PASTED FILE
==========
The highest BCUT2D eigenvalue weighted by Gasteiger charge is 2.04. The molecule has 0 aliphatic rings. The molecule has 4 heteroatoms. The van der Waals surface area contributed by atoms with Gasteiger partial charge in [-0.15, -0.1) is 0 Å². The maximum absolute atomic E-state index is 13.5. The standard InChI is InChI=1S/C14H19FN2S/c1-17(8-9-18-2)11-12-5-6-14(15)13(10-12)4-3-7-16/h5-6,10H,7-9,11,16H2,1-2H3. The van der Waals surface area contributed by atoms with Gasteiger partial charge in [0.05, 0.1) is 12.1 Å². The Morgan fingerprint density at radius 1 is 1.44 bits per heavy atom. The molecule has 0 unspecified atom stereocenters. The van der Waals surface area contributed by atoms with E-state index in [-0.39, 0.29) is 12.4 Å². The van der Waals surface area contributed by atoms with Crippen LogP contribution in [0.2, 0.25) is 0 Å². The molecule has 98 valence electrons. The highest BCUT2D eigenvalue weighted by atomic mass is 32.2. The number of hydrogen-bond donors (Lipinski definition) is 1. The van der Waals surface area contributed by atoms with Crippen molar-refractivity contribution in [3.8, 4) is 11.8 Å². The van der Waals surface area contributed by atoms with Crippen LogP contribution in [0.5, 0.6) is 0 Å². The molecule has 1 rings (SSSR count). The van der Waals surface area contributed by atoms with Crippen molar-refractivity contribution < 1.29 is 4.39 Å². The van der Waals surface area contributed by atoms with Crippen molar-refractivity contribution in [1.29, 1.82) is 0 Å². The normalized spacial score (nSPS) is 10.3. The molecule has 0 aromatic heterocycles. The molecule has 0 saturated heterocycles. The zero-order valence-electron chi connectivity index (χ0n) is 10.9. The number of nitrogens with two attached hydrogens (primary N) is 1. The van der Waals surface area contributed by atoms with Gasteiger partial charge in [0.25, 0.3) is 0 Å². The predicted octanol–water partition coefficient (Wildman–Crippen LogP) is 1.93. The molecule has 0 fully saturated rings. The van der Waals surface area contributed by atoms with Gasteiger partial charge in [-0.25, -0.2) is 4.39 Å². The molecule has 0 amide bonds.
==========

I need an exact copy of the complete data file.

The highest BCUT2D eigenvalue weighted by Gasteiger charge is 2.04. The molecule has 0 aliphatic rings. The molecule has 4 heteroatoms. The van der Waals surface area contributed by atoms with Gasteiger partial charge in [-0.15, -0.1) is 0 Å². The maximum absolute atomic E-state index is 13.5. The standard InChI is InChI=1S/C14H19FN2S/c1-17(8-9-18-2)11-12-5-6-14(15)13(10-12)4-3-7-16/h5-6,10H,7-9,11,16H2,1-2H3. The van der Waals surface area contributed by atoms with Gasteiger partial charge in [0.05, 0.1) is 12.1 Å². The Morgan fingerprint density at radius 1 is 1.44 bits per heavy atom. The molecule has 0 unspecified atom stereocenters. The van der Waals surface area contributed by atoms with E-state index in [-0.39, 0.29) is 12.4 Å². The van der Waals surface area contributed by atoms with Crippen LogP contribution in [0.2, 0.25) is 0 Å². The molecule has 98 valence electrons. The highest BCUT2D eigenvalue weighted by atomic mass is 32.2. The number of hydrogen-bond donors (Lipinski definition) is 1. The van der Waals surface area contributed by atoms with Crippen molar-refractivity contribution in [3.8, 4) is 11.8 Å². The van der Waals surface area contributed by atoms with Crippen LogP contribution in [0.5, 0.6) is 0 Å². The molecule has 1 rings (SSSR count). The van der Waals surface area contributed by atoms with Crippen molar-refractivity contribution < 1.29 is 4.39 Å². The van der Waals surface area contributed by atoms with Crippen molar-refractivity contribution in [1.29, 1.82) is 0 Å². The normalized spacial score (nSPS) is 10.3. The molecule has 0 aromatic heterocycles. The molecule has 0 saturated heterocycles. The zero-order valence-electron chi connectivity index (χ0n) is 10.9. The number of nitrogens with two attached hydrogens (primary N) is 1. The van der Waals surface area contributed by atoms with Gasteiger partial charge in [0.25, 0.3) is 0 Å². The predicted octanol–water partition coefficient (Wildman–Crippen LogP) is 1.93. The molecule has 0 fully saturated rings. The van der Waals surface area contributed by atoms with Gasteiger partial charge in [-0.25, -0.2) is 4.39 Å². The molecule has 0 amide bonds.